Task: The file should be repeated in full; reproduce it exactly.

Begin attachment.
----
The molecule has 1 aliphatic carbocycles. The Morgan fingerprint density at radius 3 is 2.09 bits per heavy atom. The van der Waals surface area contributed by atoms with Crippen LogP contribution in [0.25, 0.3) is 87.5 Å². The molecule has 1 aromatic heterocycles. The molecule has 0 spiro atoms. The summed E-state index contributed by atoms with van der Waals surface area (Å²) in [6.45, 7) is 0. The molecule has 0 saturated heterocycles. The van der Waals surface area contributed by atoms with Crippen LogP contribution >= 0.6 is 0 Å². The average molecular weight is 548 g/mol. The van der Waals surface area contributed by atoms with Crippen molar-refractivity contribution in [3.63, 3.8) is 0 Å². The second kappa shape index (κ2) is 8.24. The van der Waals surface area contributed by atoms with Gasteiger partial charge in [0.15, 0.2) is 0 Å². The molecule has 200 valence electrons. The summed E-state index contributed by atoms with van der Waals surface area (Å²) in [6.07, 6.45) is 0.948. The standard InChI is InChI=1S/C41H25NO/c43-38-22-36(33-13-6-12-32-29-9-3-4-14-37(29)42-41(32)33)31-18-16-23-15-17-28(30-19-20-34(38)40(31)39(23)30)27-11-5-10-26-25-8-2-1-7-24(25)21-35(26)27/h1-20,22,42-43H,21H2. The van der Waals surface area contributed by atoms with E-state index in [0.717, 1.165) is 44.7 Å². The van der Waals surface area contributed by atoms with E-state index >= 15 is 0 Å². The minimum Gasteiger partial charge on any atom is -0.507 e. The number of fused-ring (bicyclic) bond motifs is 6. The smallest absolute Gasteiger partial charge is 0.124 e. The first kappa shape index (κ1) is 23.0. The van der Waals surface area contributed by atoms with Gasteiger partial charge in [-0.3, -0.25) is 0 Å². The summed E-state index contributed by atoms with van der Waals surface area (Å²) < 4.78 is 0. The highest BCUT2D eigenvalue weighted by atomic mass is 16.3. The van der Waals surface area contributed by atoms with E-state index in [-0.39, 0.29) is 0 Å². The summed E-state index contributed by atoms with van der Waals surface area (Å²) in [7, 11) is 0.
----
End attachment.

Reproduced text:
The molecule has 1 aliphatic carbocycles. The Morgan fingerprint density at radius 3 is 2.09 bits per heavy atom. The van der Waals surface area contributed by atoms with Crippen LogP contribution in [0.25, 0.3) is 87.5 Å². The molecule has 1 aromatic heterocycles. The molecule has 0 spiro atoms. The summed E-state index contributed by atoms with van der Waals surface area (Å²) in [6.45, 7) is 0. The molecule has 0 saturated heterocycles. The van der Waals surface area contributed by atoms with Crippen LogP contribution >= 0.6 is 0 Å². The average molecular weight is 548 g/mol. The van der Waals surface area contributed by atoms with Crippen molar-refractivity contribution in [3.63, 3.8) is 0 Å². The second kappa shape index (κ2) is 8.24. The van der Waals surface area contributed by atoms with Gasteiger partial charge in [0.15, 0.2) is 0 Å². The molecule has 200 valence electrons. The summed E-state index contributed by atoms with van der Waals surface area (Å²) in [6.07, 6.45) is 0.948. The standard InChI is InChI=1S/C41H25NO/c43-38-22-36(33-13-6-12-32-29-9-3-4-14-37(29)42-41(32)33)31-18-16-23-15-17-28(30-19-20-34(38)40(31)39(23)30)27-11-5-10-26-25-8-2-1-7-24(25)21-35(26)27/h1-20,22,42-43H,21H2. The van der Waals surface area contributed by atoms with E-state index in [0.717, 1.165) is 44.7 Å². The van der Waals surface area contributed by atoms with E-state index >= 15 is 0 Å². The minimum Gasteiger partial charge on any atom is -0.507 e. The number of fused-ring (bicyclic) bond motifs is 6. The smallest absolute Gasteiger partial charge is 0.124 e. The first kappa shape index (κ1) is 23.0. The van der Waals surface area contributed by atoms with Gasteiger partial charge in [-0.3, -0.25) is 0 Å². The summed E-state index contributed by atoms with van der Waals surface area (Å²) < 4.78 is 0. The highest BCUT2D eigenvalue weighted by atomic mass is 16.3. The van der Waals surface area contributed by atoms with E-state index in [-0.39, 0.29) is 0 Å². The summed E-state index contributed by atoms with van der Waals surface area (Å²) in [7, 11) is 0.